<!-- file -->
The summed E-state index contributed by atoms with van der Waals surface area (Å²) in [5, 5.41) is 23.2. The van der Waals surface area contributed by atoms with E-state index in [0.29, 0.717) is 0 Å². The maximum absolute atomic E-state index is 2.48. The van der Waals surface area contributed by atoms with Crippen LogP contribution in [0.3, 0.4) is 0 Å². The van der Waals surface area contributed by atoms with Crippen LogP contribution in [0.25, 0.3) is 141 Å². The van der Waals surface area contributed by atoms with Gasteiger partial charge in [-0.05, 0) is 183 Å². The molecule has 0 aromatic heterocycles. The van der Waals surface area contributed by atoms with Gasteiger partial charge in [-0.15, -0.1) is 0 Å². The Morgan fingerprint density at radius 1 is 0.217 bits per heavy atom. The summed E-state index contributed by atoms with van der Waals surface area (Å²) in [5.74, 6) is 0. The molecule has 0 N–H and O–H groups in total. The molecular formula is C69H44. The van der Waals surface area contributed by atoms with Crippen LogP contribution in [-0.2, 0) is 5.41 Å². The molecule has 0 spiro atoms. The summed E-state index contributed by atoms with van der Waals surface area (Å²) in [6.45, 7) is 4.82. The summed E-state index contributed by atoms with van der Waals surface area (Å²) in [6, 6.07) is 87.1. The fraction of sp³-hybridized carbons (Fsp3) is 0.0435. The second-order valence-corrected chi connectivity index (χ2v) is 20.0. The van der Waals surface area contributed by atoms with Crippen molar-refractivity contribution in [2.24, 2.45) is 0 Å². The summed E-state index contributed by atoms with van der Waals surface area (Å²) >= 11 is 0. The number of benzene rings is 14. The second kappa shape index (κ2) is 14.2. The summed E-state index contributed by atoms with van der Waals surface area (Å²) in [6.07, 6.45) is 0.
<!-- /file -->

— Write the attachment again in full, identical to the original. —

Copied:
The summed E-state index contributed by atoms with van der Waals surface area (Å²) in [5, 5.41) is 23.2. The van der Waals surface area contributed by atoms with E-state index in [0.29, 0.717) is 0 Å². The maximum absolute atomic E-state index is 2.48. The van der Waals surface area contributed by atoms with Crippen LogP contribution in [0.3, 0.4) is 0 Å². The van der Waals surface area contributed by atoms with Crippen LogP contribution in [0.25, 0.3) is 141 Å². The van der Waals surface area contributed by atoms with Gasteiger partial charge in [-0.05, 0) is 183 Å². The molecule has 0 aromatic heterocycles. The van der Waals surface area contributed by atoms with Gasteiger partial charge in [-0.15, -0.1) is 0 Å². The Morgan fingerprint density at radius 1 is 0.217 bits per heavy atom. The summed E-state index contributed by atoms with van der Waals surface area (Å²) in [5.74, 6) is 0. The molecule has 0 N–H and O–H groups in total. The molecular formula is C69H44. The van der Waals surface area contributed by atoms with Crippen LogP contribution in [-0.2, 0) is 5.41 Å². The molecule has 0 spiro atoms. The summed E-state index contributed by atoms with van der Waals surface area (Å²) in [6.45, 7) is 4.82. The summed E-state index contributed by atoms with van der Waals surface area (Å²) in [6, 6.07) is 87.1. The fraction of sp³-hybridized carbons (Fsp3) is 0.0435. The second-order valence-corrected chi connectivity index (χ2v) is 20.0. The van der Waals surface area contributed by atoms with Crippen molar-refractivity contribution in [2.24, 2.45) is 0 Å². The summed E-state index contributed by atoms with van der Waals surface area (Å²) >= 11 is 0. The number of benzene rings is 14. The second kappa shape index (κ2) is 14.2. The summed E-state index contributed by atoms with van der Waals surface area (Å²) in [6.07, 6.45) is 0.